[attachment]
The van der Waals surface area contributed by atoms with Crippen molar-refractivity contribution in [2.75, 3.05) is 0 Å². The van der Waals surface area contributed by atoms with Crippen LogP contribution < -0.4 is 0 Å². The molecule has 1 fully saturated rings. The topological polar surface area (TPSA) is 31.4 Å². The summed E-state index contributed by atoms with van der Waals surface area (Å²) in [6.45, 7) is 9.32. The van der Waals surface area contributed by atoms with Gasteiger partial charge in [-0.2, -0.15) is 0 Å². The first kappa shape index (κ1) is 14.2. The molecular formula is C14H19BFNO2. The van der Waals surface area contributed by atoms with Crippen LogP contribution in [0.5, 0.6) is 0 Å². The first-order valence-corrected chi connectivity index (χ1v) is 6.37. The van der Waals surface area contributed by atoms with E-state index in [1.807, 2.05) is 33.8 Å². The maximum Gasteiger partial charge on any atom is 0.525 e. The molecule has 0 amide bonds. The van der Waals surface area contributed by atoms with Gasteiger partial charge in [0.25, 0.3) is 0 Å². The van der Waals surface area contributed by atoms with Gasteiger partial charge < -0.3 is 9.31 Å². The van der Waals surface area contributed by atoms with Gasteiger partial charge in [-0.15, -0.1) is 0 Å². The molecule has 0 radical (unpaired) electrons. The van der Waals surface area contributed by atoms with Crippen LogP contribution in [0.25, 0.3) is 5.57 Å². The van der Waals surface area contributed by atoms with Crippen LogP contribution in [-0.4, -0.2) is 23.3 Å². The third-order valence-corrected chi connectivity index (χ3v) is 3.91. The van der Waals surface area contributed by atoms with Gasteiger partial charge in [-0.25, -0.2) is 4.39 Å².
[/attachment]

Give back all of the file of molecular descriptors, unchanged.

The van der Waals surface area contributed by atoms with Crippen molar-refractivity contribution in [2.75, 3.05) is 0 Å². The van der Waals surface area contributed by atoms with Crippen LogP contribution < -0.4 is 0 Å². The molecule has 1 fully saturated rings. The topological polar surface area (TPSA) is 31.4 Å². The summed E-state index contributed by atoms with van der Waals surface area (Å²) in [6.45, 7) is 9.32. The van der Waals surface area contributed by atoms with Gasteiger partial charge in [-0.2, -0.15) is 0 Å². The first kappa shape index (κ1) is 14.2. The molecular formula is C14H19BFNO2. The van der Waals surface area contributed by atoms with Crippen LogP contribution in [0.5, 0.6) is 0 Å². The first-order valence-corrected chi connectivity index (χ1v) is 6.37. The van der Waals surface area contributed by atoms with E-state index in [1.807, 2.05) is 33.8 Å². The maximum Gasteiger partial charge on any atom is 0.525 e. The molecule has 0 amide bonds. The van der Waals surface area contributed by atoms with Gasteiger partial charge in [0.25, 0.3) is 0 Å². The van der Waals surface area contributed by atoms with Gasteiger partial charge < -0.3 is 9.31 Å². The van der Waals surface area contributed by atoms with Gasteiger partial charge in [-0.15, -0.1) is 0 Å². The molecule has 0 radical (unpaired) electrons. The van der Waals surface area contributed by atoms with Crippen LogP contribution in [0.25, 0.3) is 5.57 Å². The van der Waals surface area contributed by atoms with Crippen LogP contribution in [-0.4, -0.2) is 23.3 Å². The third-order valence-corrected chi connectivity index (χ3v) is 3.91. The van der Waals surface area contributed by atoms with Gasteiger partial charge in [-0.25, -0.2) is 4.39 Å².